Workers (or consumers) are a great way to off-load processing in the background to make a website as snap as possible. Implementing workers in Symfony is made easy thanks to the Messenger component. This is why deploying workers is a first-class use-case with SymfonyCloud.
To deploy a worker, add an entry under the
workers sections of the
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# .symfony.cloud.yaml # [...] workers: mails: commands: start: | set -x -e (>&2 symfony-deploy) php bin/console messenger:consume-messages
On SymfonyCloud, worker containers run the exact same code as the web container. The container image is built only once, and then deployed multiple times in its own container along the web one. The build hook and dependencies may not vary but as these containers are independent they can be customized the same way using common properties (default values are the one defined for the main container):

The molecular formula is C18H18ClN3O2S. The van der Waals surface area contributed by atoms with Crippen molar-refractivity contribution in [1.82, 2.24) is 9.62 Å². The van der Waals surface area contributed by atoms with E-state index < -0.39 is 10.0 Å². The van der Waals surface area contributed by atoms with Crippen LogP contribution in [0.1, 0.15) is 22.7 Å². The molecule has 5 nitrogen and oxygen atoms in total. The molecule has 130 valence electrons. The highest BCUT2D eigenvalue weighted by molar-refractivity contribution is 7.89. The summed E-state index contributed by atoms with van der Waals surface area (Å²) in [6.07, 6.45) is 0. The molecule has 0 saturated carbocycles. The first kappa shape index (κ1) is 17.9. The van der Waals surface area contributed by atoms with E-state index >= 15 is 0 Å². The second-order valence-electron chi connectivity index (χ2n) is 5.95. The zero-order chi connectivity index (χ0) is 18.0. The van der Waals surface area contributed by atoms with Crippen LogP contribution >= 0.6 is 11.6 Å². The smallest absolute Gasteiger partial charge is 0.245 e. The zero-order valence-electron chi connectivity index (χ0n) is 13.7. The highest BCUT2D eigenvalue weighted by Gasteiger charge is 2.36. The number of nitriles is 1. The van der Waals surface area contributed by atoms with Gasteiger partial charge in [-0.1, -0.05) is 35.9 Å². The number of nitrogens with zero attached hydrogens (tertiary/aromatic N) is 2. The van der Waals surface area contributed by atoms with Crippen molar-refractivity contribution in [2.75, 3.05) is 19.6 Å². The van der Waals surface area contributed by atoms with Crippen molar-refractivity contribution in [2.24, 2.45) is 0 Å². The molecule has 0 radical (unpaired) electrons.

commands.start key is required and specifies the command to use to
launch the application worker. It may be any valid shell command. If the command
specified by the
start key terminates it will be restarted automatically.
The deploy and post-deploy hooks are not run in worker containers.
Therefore you need to replicate the part of it required for your application
to be considered runnable. For usual Symfony application, it means running
(>&2 symfony-deploy) command before starting your worker.
Accessing a worker container¶
As for the web container, developers have access to container logs and console
using SSH. Using the Symfony CLI, one would use the
--worker flag to target
a specific worker. This flag uses the name of the worker, as defined by the key
used in the
This flag is available for the following commands:
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